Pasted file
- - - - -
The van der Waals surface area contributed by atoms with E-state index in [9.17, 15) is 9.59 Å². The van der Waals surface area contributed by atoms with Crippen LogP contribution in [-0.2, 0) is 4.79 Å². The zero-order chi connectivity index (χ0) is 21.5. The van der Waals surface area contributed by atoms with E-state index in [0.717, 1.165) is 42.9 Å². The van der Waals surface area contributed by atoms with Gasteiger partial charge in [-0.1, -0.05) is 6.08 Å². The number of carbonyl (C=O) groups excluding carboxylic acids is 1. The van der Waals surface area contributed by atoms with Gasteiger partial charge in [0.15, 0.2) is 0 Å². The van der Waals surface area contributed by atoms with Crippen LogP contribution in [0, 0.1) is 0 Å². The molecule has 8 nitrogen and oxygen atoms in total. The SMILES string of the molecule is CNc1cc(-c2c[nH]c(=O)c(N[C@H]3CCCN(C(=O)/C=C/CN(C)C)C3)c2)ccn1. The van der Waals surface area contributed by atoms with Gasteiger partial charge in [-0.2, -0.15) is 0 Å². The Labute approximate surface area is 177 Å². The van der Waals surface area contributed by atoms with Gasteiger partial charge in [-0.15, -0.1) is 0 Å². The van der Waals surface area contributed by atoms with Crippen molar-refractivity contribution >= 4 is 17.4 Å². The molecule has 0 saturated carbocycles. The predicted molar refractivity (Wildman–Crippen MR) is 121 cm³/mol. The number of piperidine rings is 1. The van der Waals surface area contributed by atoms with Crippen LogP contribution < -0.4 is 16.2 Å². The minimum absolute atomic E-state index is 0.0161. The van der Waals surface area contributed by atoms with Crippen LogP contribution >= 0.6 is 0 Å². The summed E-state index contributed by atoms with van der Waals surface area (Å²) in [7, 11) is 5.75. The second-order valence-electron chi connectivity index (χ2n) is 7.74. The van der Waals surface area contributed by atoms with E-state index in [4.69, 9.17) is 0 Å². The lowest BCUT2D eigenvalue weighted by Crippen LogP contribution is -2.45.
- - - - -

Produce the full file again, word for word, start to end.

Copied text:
The van der Waals surface area contributed by atoms with E-state index in [9.17, 15) is 9.59 Å². The van der Waals surface area contributed by atoms with Crippen LogP contribution in [-0.2, 0) is 4.79 Å². The zero-order chi connectivity index (χ0) is 21.5. The van der Waals surface area contributed by atoms with E-state index in [0.717, 1.165) is 42.9 Å². The van der Waals surface area contributed by atoms with Gasteiger partial charge in [-0.1, -0.05) is 6.08 Å². The number of carbonyl (C=O) groups excluding carboxylic acids is 1. The van der Waals surface area contributed by atoms with Gasteiger partial charge in [0.15, 0.2) is 0 Å². The van der Waals surface area contributed by atoms with Crippen LogP contribution in [0, 0.1) is 0 Å². The molecule has 8 nitrogen and oxygen atoms in total. The SMILES string of the molecule is CNc1cc(-c2c[nH]c(=O)c(N[C@H]3CCCN(C(=O)/C=C/CN(C)C)C3)c2)ccn1. The van der Waals surface area contributed by atoms with Gasteiger partial charge in [-0.2, -0.15) is 0 Å². The Labute approximate surface area is 177 Å². The van der Waals surface area contributed by atoms with Gasteiger partial charge in [-0.15, -0.1) is 0 Å². The van der Waals surface area contributed by atoms with Crippen molar-refractivity contribution >= 4 is 17.4 Å². The molecule has 0 saturated carbocycles. The predicted molar refractivity (Wildman–Crippen MR) is 121 cm³/mol. The number of piperidine rings is 1. The van der Waals surface area contributed by atoms with Crippen LogP contribution < -0.4 is 16.2 Å². The minimum absolute atomic E-state index is 0.0161. The van der Waals surface area contributed by atoms with Crippen LogP contribution >= 0.6 is 0 Å². The summed E-state index contributed by atoms with van der Waals surface area (Å²) in [7, 11) is 5.75. The second-order valence-electron chi connectivity index (χ2n) is 7.74. The van der Waals surface area contributed by atoms with E-state index in [4.69, 9.17) is 0 Å². The lowest BCUT2D eigenvalue weighted by Crippen LogP contribution is -2.45.